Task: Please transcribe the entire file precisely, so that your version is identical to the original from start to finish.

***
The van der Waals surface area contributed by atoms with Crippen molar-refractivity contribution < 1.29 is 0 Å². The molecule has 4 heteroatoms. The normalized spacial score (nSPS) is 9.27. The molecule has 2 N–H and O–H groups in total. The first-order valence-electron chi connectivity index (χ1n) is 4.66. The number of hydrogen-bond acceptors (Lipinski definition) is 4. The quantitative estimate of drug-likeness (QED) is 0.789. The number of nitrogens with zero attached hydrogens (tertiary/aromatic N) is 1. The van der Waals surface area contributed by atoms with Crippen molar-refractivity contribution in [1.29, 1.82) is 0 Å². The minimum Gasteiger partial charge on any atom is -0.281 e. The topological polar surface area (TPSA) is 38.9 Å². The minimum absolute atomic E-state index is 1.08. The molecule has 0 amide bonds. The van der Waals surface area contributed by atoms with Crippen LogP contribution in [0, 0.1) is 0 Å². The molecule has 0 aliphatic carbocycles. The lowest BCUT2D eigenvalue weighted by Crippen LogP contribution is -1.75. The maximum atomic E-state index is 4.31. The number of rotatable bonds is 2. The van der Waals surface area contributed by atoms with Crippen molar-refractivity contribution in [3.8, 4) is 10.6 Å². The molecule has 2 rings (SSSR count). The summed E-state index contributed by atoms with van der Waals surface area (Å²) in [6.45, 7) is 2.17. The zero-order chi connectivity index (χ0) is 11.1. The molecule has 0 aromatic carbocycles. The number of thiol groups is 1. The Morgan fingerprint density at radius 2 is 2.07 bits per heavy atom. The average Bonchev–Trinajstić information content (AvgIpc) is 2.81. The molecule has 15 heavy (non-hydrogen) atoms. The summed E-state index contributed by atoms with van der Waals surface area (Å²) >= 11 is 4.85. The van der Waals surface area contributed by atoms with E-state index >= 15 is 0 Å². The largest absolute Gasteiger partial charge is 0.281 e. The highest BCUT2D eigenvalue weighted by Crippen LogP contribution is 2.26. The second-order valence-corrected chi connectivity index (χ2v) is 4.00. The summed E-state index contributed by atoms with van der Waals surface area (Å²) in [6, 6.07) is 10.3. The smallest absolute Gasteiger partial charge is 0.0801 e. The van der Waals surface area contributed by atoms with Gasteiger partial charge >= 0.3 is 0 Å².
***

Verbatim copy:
The van der Waals surface area contributed by atoms with Crippen molar-refractivity contribution < 1.29 is 0 Å². The molecule has 4 heteroatoms. The normalized spacial score (nSPS) is 9.27. The molecule has 2 N–H and O–H groups in total. The first-order valence-electron chi connectivity index (χ1n) is 4.66. The number of hydrogen-bond acceptors (Lipinski definition) is 4. The quantitative estimate of drug-likeness (QED) is 0.789. The number of nitrogens with zero attached hydrogens (tertiary/aromatic N) is 1. The van der Waals surface area contributed by atoms with Crippen molar-refractivity contribution in [1.29, 1.82) is 0 Å². The minimum Gasteiger partial charge on any atom is -0.281 e. The topological polar surface area (TPSA) is 38.9 Å². The minimum absolute atomic E-state index is 1.08. The molecule has 0 amide bonds. The van der Waals surface area contributed by atoms with Crippen LogP contribution in [0, 0.1) is 0 Å². The molecule has 0 aliphatic carbocycles. The lowest BCUT2D eigenvalue weighted by Crippen LogP contribution is -1.75. The maximum atomic E-state index is 4.31. The number of rotatable bonds is 2. The van der Waals surface area contributed by atoms with Crippen molar-refractivity contribution in [3.8, 4) is 10.6 Å². The molecule has 2 rings (SSSR count). The summed E-state index contributed by atoms with van der Waals surface area (Å²) in [6.45, 7) is 2.17. The zero-order chi connectivity index (χ0) is 11.1. The molecule has 0 aromatic carbocycles. The number of thiol groups is 1. The Morgan fingerprint density at radius 2 is 2.07 bits per heavy atom. The average Bonchev–Trinajstić information content (AvgIpc) is 2.81. The molecule has 15 heavy (non-hydrogen) atoms. The summed E-state index contributed by atoms with van der Waals surface area (Å²) >= 11 is 4.85. The van der Waals surface area contributed by atoms with E-state index >= 15 is 0 Å². The largest absolute Gasteiger partial charge is 0.281 e. The highest BCUT2D eigenvalue weighted by Crippen LogP contribution is 2.26. The second-order valence-corrected chi connectivity index (χ2v) is 4.00. The summed E-state index contributed by atoms with van der Waals surface area (Å²) in [6, 6.07) is 10.3. The smallest absolute Gasteiger partial charge is 0.0801 e. The van der Waals surface area contributed by atoms with Gasteiger partial charge >= 0.3 is 0 Å².